My shaking hands, her bashful eyes,
we laid our rose to rest last night.
Cradled in Lethe's heavy quilt
I heard it's petals sing.

Lured by earnest elegy
the western Sun arose.
He kissed my weeping fingertips
and warmed her fallen breast.

In his breath we sighed relief,
unburdened. As before.
Like feathers in a dream we flew.
No shadows. Without care.

Remembering our golden dance,
leaves, burning, stood on edge
and leapt in splashing auburn waves,
our summer's dawn ballet.

I held her, soaring, in my arms,
and kissed her tear-streaked cheek.
Laughing, carefully, she hid
her eyes below my shoulder.

Her familiar touch brought nectar skies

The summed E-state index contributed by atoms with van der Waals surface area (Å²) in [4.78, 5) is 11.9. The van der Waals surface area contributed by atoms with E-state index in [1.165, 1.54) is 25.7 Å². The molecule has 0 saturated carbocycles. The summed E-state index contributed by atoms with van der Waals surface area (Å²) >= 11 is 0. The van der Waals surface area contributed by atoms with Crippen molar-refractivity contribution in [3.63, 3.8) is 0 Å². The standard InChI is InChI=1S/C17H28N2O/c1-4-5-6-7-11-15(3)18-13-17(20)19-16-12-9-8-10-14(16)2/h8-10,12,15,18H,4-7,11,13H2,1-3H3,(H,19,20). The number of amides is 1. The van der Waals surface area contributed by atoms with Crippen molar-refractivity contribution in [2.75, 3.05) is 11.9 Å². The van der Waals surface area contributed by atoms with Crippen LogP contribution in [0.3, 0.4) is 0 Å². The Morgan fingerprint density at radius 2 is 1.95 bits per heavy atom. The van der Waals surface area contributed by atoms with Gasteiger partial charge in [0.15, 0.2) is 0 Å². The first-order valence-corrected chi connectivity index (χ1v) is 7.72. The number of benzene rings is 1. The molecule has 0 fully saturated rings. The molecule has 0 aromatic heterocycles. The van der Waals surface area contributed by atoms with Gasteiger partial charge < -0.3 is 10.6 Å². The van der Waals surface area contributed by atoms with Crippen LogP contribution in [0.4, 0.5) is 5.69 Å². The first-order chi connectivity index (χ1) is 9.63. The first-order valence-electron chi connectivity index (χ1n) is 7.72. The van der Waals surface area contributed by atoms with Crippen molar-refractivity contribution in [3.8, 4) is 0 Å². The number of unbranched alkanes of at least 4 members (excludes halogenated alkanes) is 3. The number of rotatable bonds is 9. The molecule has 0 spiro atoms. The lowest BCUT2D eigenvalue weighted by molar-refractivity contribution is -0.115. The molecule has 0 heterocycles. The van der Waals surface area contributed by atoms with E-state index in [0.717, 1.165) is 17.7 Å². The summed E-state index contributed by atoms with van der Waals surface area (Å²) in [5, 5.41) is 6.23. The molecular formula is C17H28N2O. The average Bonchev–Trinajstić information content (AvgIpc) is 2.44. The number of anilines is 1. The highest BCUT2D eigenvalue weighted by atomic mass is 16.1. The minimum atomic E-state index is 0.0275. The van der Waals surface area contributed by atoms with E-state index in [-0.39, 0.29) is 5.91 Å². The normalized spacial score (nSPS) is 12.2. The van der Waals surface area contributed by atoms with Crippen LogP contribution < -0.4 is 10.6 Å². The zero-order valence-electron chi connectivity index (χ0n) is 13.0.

to cloudless seas of sapphire.
And from the sun bloomed nascent hope,
unblemished, a new rose.

Like Icarus I craved her more.
She knowingly said no.
Like me, I drew her close and kissed.
Like us she did relent.

But for touching the sun we met
and lost reprieve,
for Lethe dried on my fingers, and
left her baptized lips. Cold

I broke our stare and met the dark,
Again. Our rose had sunk.
No mourning song to cut no sound.
But still, we felt the cries.

She whispered "Hi," so hopefully.
I, recalling, forced "goodbye."